I’ve already talked about some of the personal and social obstacles women face, but they need to be proactive about overcoming these. Women need to trust in their skills and experience, be ambitious and focus on both their careers and wellbeing.
I also think we need to bring men into this conversation. All my mentors have been male because obviously I was entering a male dominated world. They have been excellent mentors who have consistently pushed me beyond my comfort zone.
The structure of work needs to change as well. Too many women in technology drop out of work after ten years, and that’s something to do with the environment. It’s about how work is organised. Work needs to be flexible, to help men and women manage life changes, such as looking after children, sick partners or elderly relatives. No one wants special treatment or to be given a free ride. What they do want is a chance to be judged equally on their merits, their skills and their experience, even if they can’t work full-time hours.
You’ve mentioned that men and women work in very different ways. How will the increasing involvement of women in technology change the nature of creativity?
Women can often add a different perspective to problem solving in technology. There is evidence to suggest that diverse teams do creativity and innovation better, and increasing gender diversity is one way to deliver that.
For the same reason, I also advocate multigenerational teams. Not only can these represent a more diverse section of the population, but using the experience of older generations, as well as the energy and dynamism of the young, they can lead to unique insights.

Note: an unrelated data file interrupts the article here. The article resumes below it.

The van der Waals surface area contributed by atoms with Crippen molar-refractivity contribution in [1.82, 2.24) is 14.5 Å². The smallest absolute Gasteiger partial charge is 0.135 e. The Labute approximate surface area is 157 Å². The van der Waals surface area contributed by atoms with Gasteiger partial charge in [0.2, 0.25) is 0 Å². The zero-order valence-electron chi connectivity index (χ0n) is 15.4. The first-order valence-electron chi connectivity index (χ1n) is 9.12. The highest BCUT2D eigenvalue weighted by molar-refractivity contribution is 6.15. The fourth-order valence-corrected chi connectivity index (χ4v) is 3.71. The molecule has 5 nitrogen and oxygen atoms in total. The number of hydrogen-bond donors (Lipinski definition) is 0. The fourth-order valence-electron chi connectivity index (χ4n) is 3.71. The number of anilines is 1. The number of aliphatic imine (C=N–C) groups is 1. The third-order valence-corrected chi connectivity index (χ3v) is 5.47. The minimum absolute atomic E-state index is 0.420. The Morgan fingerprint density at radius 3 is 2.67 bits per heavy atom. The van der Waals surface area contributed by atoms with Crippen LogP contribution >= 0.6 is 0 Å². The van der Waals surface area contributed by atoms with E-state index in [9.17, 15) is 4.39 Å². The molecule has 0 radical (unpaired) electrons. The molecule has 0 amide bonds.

It doesn’t make sense not to use the skills of talented and creative people, no matter who they are.
What is your vision of how IT, technology and the web will develop in relation to the economy and society?
I am very concerned about both the possibilities of technology to transform society for the better. However, we also need to understand the security and privacy implications of the ‘internet of things.’ Put simply, when everyday objects such as cars or heating systems are connected to data hubs, it can deliver enormous benefits; but people don’t know what’s happening to that data, which is data about themselves and their movements. It’s an ethical issue we need to consider.
I have recently become the new co-chair of the IEEE Ethics in Autonomous Systems?-Mixed Reality Committee alongside IEEE Futurist, Jay Iorio, and through this role we will aim to highlight the relationship between technology and ethics. We have a responsibility to communicate the use of technology and its implications to society, but we also need to promote how technology can change our social landscape for the better. Examples such as virtual reality that allow us to experience other lives, virtual doctors or psychotherapists, and developing algorithms which offer a diversity of views and information (rather than the echo chamber we have now).
What do you see in your future?
My journey will be life-long. My aim is to continue to think about the bigger picture for our economy, society and ethical awareness in the midst of technological change. Technology is only a tool at the end of the day.